AP has been married to Chanelle for nine years but he's been married to race-winning for more than twice that. McCoy is addicted to winning and now the means have been, at a glance, removed for all time.
The notion of addiction is not lost even on the champ himself as he reflected on his decision not to ride at all during his last week until his swansong at Sandown yesterday "I feel like a heroin addict. I feel like I've needed to be weaned off being a jockey. It's a strong description but riding has been my drug and my high for the last 20 years. By not riding this week I've been trying to get used to not having the fix any longer." His discomfort with the pain of the decision has been fibrously palpable throughout the time since his announcement in mid-February.
One of the most poignantly truthful remarks McCoy has made along the farewell circuit has been that when he was riding he never ever looked back. "Now I'd better get used to looking back because I've got nothing in my future . . ." He concludes: "It's what I've always lived for and gives me the greatest high. Nothing has ever given me more satisfaction. I'm a realist, but it is the worst thing trying to contemplate not riding. It is an unbearable thought."
What makes it even more galling is that he has made the choice to quit while still at the peak of his powers and without the enforcement of external circumstances.
McCoy struggled with his demons through his riding career, although he has mellowed somewhat since the advent of Eve and Archie, his two children. However, the demons of his retirement will be of an entirely different dimension of torment and his resolve will get tested instantly at Punchestown next week. Richard Dunwoody could hardly bear to go racing after his enforced retirement, operating something akin to the 'No Contact' rule after the end of an affair. In the epilogue of his autobiography (significantly titled Obsessed), McCoy's fellow Ulsterman declares: "If I can't ride the race, I don't want to watch it from the sidelines". One other line from the Dunwoody book possesses an eerie echo of the McCoy drive over the last 20 years: "Years of trying to live up to my own expectations made me fearful of failing, and that, as much as anything, motivated me."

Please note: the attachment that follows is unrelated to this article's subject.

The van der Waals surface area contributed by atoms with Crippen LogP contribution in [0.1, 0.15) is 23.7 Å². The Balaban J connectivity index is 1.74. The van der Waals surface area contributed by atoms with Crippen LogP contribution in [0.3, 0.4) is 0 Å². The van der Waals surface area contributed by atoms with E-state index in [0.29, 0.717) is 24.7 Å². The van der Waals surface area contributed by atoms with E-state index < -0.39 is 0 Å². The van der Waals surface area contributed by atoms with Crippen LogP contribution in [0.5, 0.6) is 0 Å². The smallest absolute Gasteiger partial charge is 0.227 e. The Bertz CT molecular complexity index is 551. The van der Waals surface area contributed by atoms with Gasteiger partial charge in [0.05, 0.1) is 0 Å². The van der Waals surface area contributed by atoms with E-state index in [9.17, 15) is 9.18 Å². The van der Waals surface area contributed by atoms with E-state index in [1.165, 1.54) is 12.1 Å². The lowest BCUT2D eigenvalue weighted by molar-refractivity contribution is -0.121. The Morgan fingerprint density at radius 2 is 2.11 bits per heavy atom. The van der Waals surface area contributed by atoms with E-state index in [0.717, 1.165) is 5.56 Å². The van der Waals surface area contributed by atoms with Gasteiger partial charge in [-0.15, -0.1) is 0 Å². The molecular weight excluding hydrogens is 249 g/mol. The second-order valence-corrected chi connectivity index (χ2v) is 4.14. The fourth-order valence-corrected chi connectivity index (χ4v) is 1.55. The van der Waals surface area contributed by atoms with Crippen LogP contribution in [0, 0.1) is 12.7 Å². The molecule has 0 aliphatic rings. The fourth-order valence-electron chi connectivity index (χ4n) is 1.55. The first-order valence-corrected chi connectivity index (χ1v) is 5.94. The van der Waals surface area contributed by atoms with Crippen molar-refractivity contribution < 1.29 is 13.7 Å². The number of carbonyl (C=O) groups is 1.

McCoy's last-gasp career obsession came earlier this season after a horrendous fall at Worcester in October. In pursuit of 300 winners in one season, he punctured a lung, broke a few ribs and dislocated a shoulder. Dougie Costello recalls McCoy walking into the weigh-room carrying a drip while talking about continuing to ride. Finally resigned to giving up on the ultimate challenge, the removal of the target shot down his motivation and led him to a deep dark place which he claims left him feeling broken. That was purely temporary. Remove that motivation forever, and what are you left to hold?
Given that he was prepared to give his body the battering ram treatment for over two decades, he can look forward in retirement to replacing it by giving his mental self a bit of a jousting for the next while and he should make an interesting new house-guest Chez Chanelle into the bargain. Little wonder bookmakers are offering just 5/1 about a return to the saddle for McCoy.
Bjorn Borg won 11 Grand Slam titles, including five consecutive Wimbledon titles and six French Open titles between the ages of 18 and 25. He announced his retirement in 1983 at the age of 26, at the top of his game. An ill-fated comeback in the early 1990s quickly fizzled. Knowing McCoy (41 next month), however, his impenetrable, granite will should make him too stubborn to do a U-turn.
With his decision, horseracing and AP McCoy are suffering a mutual loss. Racing will miss him as much as he misses racing, but at least the break-up, in spite of being emotional after such a prolonged era, is nonetheless amicable.
Going back to the beginning when I first began this column, the practice was to scribble out the draft on A4 paper, edit with Tipp-Ex and red pen, and then finally phone through to a copy-taker. The world has changed immeasurably in the intervening 20 years. The world of horseracing has just changed immeasurably as of today.
Sunday Indo Sport